Elihu Emory Jackson

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Elihu Emory Jackson
Governor elihu emory jackson of maryland.jpg
41st Governor of Maryland
In office
January 11, 1888 – January 13, 1892
Preceded by Henry Lloyd
Succeeded by Frank Brown
Maryland House of Delegates
In office
1882–1883
Maryland State Senate
In office
1884–1886
Maryland State Senate
In office
1895–1897
Personal details
Born November 3, 1837
Delmar, Maryland
Died December 27, 1907(1907-12-27) (aged 70)
Baltimore, Maryland
Political party Democratic
Spouse(s) Nannie Rider
Children five children
Religion Methodist Episcopal

Elihu Emory Jackson (November 3, 1837 – December 27, 1907), a member of the United States Democratic Party, was the 41st Governor of Maryland in the United States from 1888 to 1892. He was born in 1837 in Delmar, Maryland and died in 1907 in the City of Baltimore, Maryland. He is buried at the Parsons Cemetery in Salisbury, Maryland, the county seat of Dorchester County.[1] He was part owner of Pemberton Hall, listed on the National Register of Historic Places in 1971.[2]

Governor Jackson is also known as having attended the ceremonies at Gettysburg Battlefield in Gettysburg, Pennsylvania from the largest military battle on the North American continent in July 1863, dedicating several regimental and battle monuments for engagements participated in by the Union Army (United States Army), and even visiting some already erected and privately funded Confederate States Army monuments, and showing equanimity towards both sides with several regiments of Maryland troops in both armies, including regiments from the former pre-war State Militia. During the ceremonies and travels through the battlefield areas, he and his staff carried a revived Maryland state flag incorporating the shield from the coats-of-arms of the old colonial proprietary family of the Calverts and Crosslands, with both the black/gold chevrons of the paternal Calvert family and the red/white colors of the split bottony crosses (trefoil) of the maternal Crossland family. The ancestral parents of the first Lord Baltimore, Sir George Calvert, (1579–1632), the first Baron Baltimore (Lord Baltimore) who originally received the granting charter in 1632 from King Charles I of England for the new third English colony and Province of Maryland, which after his sudden death, was transferred to his eldest son and heir, Cecilius Calvert, [1605-1675], (the second Baron Baltimore and Lord Baltimore) who then became the first Lord Proprietor of the Colony while still living in England. It was he who sent the first two ships (the "Ark" and the "Dove") to the shores of the Potomac River and the Chesapeake Bay with colonists who first briefly visited Virginia further south, then landed in March 1634, established the new capital St. Mary's City, under his younger brother Leonard Calvert, (1606–1647), as the first colonial governor.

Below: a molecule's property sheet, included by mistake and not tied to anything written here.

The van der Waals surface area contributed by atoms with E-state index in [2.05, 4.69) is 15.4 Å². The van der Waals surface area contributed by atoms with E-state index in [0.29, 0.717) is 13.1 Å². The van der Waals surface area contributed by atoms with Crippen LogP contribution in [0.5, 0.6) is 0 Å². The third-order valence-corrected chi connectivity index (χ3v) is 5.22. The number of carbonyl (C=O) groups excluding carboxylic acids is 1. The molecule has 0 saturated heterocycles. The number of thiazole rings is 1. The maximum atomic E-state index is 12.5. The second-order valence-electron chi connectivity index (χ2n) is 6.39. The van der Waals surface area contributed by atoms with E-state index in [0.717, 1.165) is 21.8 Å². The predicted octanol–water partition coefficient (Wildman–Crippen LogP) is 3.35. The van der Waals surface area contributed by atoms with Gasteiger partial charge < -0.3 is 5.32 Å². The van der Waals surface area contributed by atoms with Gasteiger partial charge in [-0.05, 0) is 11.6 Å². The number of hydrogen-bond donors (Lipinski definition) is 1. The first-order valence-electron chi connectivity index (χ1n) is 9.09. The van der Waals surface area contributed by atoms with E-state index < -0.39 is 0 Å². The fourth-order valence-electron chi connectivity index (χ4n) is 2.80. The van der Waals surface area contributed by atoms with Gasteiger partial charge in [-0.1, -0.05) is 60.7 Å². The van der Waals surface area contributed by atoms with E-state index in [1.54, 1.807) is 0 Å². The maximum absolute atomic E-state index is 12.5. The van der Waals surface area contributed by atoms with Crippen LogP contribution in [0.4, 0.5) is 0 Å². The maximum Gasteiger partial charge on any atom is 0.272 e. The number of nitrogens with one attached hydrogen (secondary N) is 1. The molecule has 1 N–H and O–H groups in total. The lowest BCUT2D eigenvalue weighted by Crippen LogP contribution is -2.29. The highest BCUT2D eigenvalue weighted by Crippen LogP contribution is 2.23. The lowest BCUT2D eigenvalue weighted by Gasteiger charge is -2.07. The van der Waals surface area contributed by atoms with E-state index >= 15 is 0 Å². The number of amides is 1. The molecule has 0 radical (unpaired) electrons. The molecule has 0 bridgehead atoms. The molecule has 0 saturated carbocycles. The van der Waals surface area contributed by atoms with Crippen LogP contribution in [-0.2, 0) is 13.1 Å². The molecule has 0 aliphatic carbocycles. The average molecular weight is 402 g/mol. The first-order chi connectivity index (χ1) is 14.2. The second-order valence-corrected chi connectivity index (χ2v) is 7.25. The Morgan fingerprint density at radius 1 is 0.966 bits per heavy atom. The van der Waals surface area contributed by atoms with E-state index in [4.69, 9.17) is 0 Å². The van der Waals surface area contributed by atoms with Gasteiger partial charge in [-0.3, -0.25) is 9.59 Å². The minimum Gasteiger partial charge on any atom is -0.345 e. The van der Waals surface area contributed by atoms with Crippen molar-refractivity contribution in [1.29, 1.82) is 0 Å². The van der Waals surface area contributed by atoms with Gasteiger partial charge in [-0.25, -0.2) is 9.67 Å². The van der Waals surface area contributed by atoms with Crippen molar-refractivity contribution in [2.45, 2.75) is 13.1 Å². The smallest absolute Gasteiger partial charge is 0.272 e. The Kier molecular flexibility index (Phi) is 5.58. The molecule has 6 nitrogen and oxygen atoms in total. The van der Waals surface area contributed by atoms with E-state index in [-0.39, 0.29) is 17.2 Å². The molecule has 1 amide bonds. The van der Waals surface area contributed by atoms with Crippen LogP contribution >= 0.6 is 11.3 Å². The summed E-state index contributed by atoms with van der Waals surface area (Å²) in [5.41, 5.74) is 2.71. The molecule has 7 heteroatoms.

By the end of the 19th Century, carrying the old colonial armorial bearings from the shield emblazoned on a newly revived state flag, now seemed symbolic of the revival of reconciliation and sense of moving forward in the state so deeply torn asunder during the recent Civil War. There are several photographs of the Governor and his staff arrayed in front of several of the Maryland military monuments at Gettysburg, dressed in military uniforms and with the new state flag prominently posted alongside.

It was officially adopted in 1904 as the state flag by act of the General Assembly of Maryland in the historic 18th Century Maryland State House in the later state capital of Annapolis

References[edit]

Political offices
Preceded by
Henry Lloyd
Governor of Maryland
1888–1892
Succeeded by
Frank Brown